Tetrapods of two sizes combine to make new optical scattering and absorbing material
A new optical scattering and absorbing material consists of microscopic tetrapods made of aerographite carbon.
A new optical scattering and absorbing material created by an international group, including scientists from Germany, Moldova, Denmark, and Australia, consists of microscopic tetrapods made of aerographite carbon, with these microtetrapods covered with a "fur" of much smaller nanotetrapods made of zinc oxide (ZnO) crystals. The material demonstrates photoabsorption in the UV and visible regions because of the wide bandgap of ZnO and its intrinsic defects, and photoabsorption in the infrared (IR) because of the architecture of the ZnO nanostructures and their doping by carbon impurities. The tetrapod mixture can be attached to stretchable substrates if desired.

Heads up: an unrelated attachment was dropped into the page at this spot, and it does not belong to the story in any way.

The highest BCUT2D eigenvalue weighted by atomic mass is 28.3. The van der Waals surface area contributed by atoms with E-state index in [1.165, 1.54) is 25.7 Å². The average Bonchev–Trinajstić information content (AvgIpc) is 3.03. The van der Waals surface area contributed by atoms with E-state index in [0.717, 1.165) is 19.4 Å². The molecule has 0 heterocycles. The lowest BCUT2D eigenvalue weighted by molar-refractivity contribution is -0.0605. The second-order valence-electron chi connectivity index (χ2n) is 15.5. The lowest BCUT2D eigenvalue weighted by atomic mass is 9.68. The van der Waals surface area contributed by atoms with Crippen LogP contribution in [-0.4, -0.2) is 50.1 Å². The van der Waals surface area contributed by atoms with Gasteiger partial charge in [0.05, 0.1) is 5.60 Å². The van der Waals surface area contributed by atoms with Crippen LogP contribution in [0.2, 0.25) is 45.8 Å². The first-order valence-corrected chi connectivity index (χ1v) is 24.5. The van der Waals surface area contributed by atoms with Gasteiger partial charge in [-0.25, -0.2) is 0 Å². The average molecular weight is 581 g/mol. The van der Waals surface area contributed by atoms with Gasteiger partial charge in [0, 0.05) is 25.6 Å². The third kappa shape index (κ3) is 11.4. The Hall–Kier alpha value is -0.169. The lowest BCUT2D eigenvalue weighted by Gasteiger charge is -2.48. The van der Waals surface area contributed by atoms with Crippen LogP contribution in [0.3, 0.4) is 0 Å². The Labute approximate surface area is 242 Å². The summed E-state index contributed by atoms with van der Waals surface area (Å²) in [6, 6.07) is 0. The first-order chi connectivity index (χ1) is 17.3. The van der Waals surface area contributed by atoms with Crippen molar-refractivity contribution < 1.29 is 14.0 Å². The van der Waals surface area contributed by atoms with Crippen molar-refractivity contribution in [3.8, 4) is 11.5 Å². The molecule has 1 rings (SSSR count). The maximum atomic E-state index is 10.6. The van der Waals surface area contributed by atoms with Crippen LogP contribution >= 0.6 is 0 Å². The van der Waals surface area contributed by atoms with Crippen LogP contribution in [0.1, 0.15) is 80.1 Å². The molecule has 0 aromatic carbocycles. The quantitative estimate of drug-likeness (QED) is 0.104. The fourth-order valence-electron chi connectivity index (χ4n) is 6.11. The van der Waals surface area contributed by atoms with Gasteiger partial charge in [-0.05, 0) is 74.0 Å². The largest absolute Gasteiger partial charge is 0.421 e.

In addition to defects in the ZnO crystalline structure, possible mechanisms for absorption of light in the visible and IR by ZnO include whispering-gallery modes (WGMs), second-harmonic generation (SHG), and others. Photoabsorption via WGMs is very dependent on the detailed physical shape of the crystals, whereas SHG-related absorption is also related to the size of the ZnO structures, the crystals' quality, surface defects, grain boundaries, and impurities. The scattering effect of the new aerographite/ZnO hybrid material could be used in laser-based lighting (such as headlights) in the automobile industry and elsewhere to diffuse the laser light just enough so that it is not hazardous to the human eye, while maintaining the laser light's high power. Reference: I. Tiginyanu et al., Sci. Rep., 6, 32913 (2016); doi:10.1038/srep32913.